Modi’s pet projects: A progress report

There has been a flurry of activity in the last five years with schemes and reforms launched to address many social and economic issues. Did these projects achieve their objectives? What has been the impact? Are these schemes sustainable? We evaluate a few of Modi’s larger projects

Jan Dhan: Banking for the unbanked

Launched in August 2014, the aim of Pradhan Mantri Jan Dhan Yojana was to provide access to core banking services to all unbanked households across India. The biggest ever bank account opening drive did yield some results, with 8 crore accounts opened in 100 days. The current tally of accounts, which is a little over 35 crore, is also no mean feat. Deposits in Jan Dhan have also risen substantially over the years. From ₹12,400-odd crore in February 2015, deposits in Jan Dhan accounts have crossed the ₹94,600-crore mark recently. The key issue of dormancy has also been addressed to some extent under Jan Dhan, with the routing of subsidies through these accounts.

However, raising deposit levels and increasing the number of transactions are imperative to make these accounts viable and revenue-generating for banks. Between 2010 and 2013, close to 110 million basic savings bank deposit accounts had been opened, but the balances in these accounts grew by a meagre 10 per cent annually, owing to high transaction costs.

Under Jan Dhan, the percentage of zero balance accounts have declined from 58 per cent in March 2015 to about 15 per cent as of January 2019. This is a key positive. But the biggest challenge in future will be in incentivising and nudging banks to provide credit to rural markets in a cost-effective way.

Ayushman Bharat: Healthy cover

The mega health insurance scheme — PMJAY — announced in the 2018-19 Budget provides a health insurance cover of ₹5 lakh to deprived rural families and identified occupational categories of urban workers’ families. The aim is to cover 10.74 crore families (about 50 crore beneficiaries). The scheme has made notable headway since launch.

As per the latest numbers, over 16 lakh beneficiaries have been admitted in hospitals and a little over 12 lakh claims have been submitted. The Centre has so far spent ₹952 crore on the scheme. Nearly 15,000 hospitals have been empanelled under PMJAY across the country, though just five States account for half the total number of empanelments. Given that the scheme was launched six months back, these numbers are no doubt encouraging.

However, it is important to keep in mind that this is not a number game. If the Centre’s real intent is to provide sustainable health insurance coverage to the poor, the focus needs to shift to creating a robust system that minimises frauds, eases up processes,and incentivises greater participation from the private sector. While the integration of Ayushman in States which already had health schemes has been smooth, in greenfield States, there are challenges.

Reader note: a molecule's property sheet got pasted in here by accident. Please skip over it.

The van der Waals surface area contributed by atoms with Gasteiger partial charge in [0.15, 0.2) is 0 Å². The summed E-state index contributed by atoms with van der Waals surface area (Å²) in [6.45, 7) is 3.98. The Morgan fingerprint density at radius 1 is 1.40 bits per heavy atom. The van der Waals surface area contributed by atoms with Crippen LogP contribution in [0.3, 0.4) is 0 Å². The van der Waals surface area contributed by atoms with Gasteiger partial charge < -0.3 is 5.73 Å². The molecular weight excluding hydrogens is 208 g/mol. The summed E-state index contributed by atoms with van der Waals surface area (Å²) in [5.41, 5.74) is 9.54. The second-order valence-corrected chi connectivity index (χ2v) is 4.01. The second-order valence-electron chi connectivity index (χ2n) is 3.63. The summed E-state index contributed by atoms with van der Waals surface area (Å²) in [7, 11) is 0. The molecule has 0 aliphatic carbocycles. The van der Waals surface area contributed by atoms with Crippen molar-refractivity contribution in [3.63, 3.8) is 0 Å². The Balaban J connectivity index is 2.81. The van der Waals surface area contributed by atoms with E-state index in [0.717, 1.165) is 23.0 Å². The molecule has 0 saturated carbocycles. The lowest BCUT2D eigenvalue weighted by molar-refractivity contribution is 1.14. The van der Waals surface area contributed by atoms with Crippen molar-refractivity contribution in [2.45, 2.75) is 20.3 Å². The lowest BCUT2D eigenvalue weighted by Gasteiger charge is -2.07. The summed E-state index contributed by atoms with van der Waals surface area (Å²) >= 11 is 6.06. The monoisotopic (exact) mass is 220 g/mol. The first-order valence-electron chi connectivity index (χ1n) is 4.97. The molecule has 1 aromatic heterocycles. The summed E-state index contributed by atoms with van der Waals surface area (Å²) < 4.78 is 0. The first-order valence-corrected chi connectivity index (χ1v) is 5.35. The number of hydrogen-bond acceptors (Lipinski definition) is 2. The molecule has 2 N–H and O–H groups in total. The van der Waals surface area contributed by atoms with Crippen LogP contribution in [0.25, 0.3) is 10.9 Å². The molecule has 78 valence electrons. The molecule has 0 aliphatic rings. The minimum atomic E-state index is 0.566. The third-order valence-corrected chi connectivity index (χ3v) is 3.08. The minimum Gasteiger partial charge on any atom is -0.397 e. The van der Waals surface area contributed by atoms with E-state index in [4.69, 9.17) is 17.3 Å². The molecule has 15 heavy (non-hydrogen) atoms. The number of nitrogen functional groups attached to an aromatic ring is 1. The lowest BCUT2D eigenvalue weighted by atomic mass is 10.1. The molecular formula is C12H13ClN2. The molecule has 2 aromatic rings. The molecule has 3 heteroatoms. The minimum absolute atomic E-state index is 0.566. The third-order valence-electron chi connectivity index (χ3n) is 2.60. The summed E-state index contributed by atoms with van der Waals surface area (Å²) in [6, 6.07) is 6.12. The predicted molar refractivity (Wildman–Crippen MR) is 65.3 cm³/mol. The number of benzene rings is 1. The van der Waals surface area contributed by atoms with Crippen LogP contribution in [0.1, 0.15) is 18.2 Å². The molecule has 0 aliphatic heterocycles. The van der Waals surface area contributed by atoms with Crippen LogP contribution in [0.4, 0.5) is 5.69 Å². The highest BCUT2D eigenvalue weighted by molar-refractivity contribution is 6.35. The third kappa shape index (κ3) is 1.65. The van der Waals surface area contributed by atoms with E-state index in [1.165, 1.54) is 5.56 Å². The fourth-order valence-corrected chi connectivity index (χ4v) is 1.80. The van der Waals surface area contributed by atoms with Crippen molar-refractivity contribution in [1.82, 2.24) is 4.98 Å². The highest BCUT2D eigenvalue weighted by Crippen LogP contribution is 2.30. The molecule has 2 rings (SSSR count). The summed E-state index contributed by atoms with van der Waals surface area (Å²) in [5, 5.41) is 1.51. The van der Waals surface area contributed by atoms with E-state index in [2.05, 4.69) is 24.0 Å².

The other key issue is portability, which is critical, as it allows a beneficiary from one State to go to another for treatment. So far, just 8,500 cases worth ₹22 crore have been ported.

PM Fasal Bima Yojana: Low yield

Launched in February 2016, the Pradhan Mantri Fasal Bima Yojana (PMFBY) addressed problems in the previous crop insurance schemes. It removed the cap on premium and offered higher coverage for risks. It also heavily subsidised the premium, charging only 2 per cent (of the sum insured) to farmers. Further, it covered localised calamities such as landslides affecting isolated farms, post-harvest losses and losses caused by inclement weather that prevented sowing. But despite being better than the old schemes in many ways, PMFBY has numerous loopholes in the scheme which are being exploited by insurers and others. For every season, the government floats fresh bids to identify the insurer for crops in a particular region. The insurer, is therefore, dis-incentivised from building infrastructure or recruiting staff to spread awareness or attempt to address users’ grievances. Farmers are not even issued a policy document that they can use to claim their dues.

The current crop-loss assessment process also calls for a lot of improvement. Even though the scheme guidelines require insurance companies to use remote-sensing technology and mobile applications in crop-cutting experiments (CCEs), not many do so. In its first year ( 2016-17), the number of farmers covered under PMFBY was 5.77 crore, up from 77 lakh under the Modified National Agricultural Insurance Scheme in the previous year. But in 2017-18, the number fell to 4.87 crore. Also, alarge number of claims remains unsettled.